Jane Lane and Charles II

Jane Lane and Charles II

Saturday, September 10, 2011

September 10 and 11, 1651 - Charles Rides with Jane Lane

Charles arrived at Bentley Hall around midnight on Tuesday, September 9.  The Lane family was not Catholic, so there was no priest hole, so he likely spent the night in servants’ quarters, or possibly in the main house.  
Bentley Hall in 1686. Summer house on the left,
banqueting house and stables on the right.
Miniature of Col. John Lane and
pouncet box given to Jane Lane by Charles
The Lanes of Bentley Hall became involved in the king’s escape because Jane Lane, who was probably about 25 years old at the time, had a pass allowing her and a serving man to travel to visit a friend at Abbots Leigh, near Bristol. 

The original plan had been that Charles would make his way to Wales and find a ship from there, and that his friend Lord Wilmot would ride with Jane, pretending to be her servant, and he would set sail from Bristol.  But now it was the king himself who would be riding with Jane, in the persona of Will Jackson, the son of a tenant farmer of the Lanes.

Jane Lane about 1652. 
This portrait hangs at Mosely Old Hall and is used
by gracious permission of the National Trust.
On the face of it, the plan seemed wildly implausible.  Charles was Public Enemy Number One to Cromwell’s government.  He was six feet two inches and dark complexioned – not at all typical looking – there were soldiers looking for him everywhere, and there were notices posted in every village in England describing him – and noting the likelihood that he would be in disguise – and offering a vast reward for turning him in.  Moreover, his travels up to this point, only a few miles at a time, had taken place secretly and at night.  Now he would be riding a hundred miles in broad daylight on publicly traveled roads.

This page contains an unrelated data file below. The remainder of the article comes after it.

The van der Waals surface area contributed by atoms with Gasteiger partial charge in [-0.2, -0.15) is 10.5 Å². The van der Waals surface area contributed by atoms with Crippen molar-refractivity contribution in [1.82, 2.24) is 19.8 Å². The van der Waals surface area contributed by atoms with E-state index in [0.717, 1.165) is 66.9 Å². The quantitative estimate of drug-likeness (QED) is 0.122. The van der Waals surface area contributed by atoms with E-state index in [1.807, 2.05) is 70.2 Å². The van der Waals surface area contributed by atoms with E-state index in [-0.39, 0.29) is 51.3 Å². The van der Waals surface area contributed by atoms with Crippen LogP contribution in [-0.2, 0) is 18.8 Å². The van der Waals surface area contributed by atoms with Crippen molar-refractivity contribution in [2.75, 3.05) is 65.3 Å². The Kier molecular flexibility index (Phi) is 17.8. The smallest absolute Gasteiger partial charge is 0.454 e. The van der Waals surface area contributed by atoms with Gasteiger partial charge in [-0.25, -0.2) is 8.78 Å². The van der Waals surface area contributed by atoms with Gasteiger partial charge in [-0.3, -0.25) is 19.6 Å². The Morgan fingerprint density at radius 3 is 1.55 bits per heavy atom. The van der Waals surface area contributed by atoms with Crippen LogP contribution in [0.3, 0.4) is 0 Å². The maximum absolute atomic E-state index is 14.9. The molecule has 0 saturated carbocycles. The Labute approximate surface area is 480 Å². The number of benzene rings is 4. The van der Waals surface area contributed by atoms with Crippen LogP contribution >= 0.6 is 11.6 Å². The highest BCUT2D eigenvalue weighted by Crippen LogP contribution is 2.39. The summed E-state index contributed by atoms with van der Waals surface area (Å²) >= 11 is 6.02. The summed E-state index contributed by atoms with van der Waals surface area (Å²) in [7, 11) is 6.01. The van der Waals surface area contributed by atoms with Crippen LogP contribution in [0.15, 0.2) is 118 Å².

Stables at Bentley Hall, about 1908
Sometime before dawn on September 10, Charles bathed, shaved, trimmed his hair more neatly, and put on the Sunday-best grey broadcloth suit of clothes that a tenant farmer’s son might own.  He also got a pair of shoes that fit him.
Stables at Bentley, about 1908, from The Flight of the King.
It was here that Charles's and Lord Wilmot's horses were hidden
while Wilmot was at Moseley, which was close to the road.
In the morning, the party was ready to set out.  Jane Lane was to ride with Charles, and her cousin Henry Lascelles, a Royalist soldier, was going along for extra protection.  But a last-minute complication was that Jane’s sister Withy and her husband John Petres decided to ride with Jane for the first part of her journey, making their way home to Buckinghamshire.  And they didn’t know that the servant accompanying Jane was actually the fugitive king.

An old print showing Jane Lane, riding pillion
behind Charles, and Henry Lascelles
Hunting and hawking
Jane’s brother John and Lord Wilmot were to set out shortly after the first party, ostensibly going to visit John’s friend Sir Clement Fisher (and Jane's future husband) at Packington in Warwickshire for some hunting.  That way they could catch up to the king and his companions but stay at a distance, so they could have the royal party within sight for a few hours.  Throughout the king’s travels, Lord Wilmot, though he was a wanted man, disdained to wear a disguise, saying it would “look frightfully.” A hawk on his wrist was as much of a costume as he was willing to put on, which at least in this instance was suitable.

Packingon Old Hall
Jane's home after she married Sir Clement Fisher in 1663.

Packington Old Hall, Meriden, Warwickshire, where Wilmot
 and John Lane went to see Jane's future husband, Sir Clement Fisher.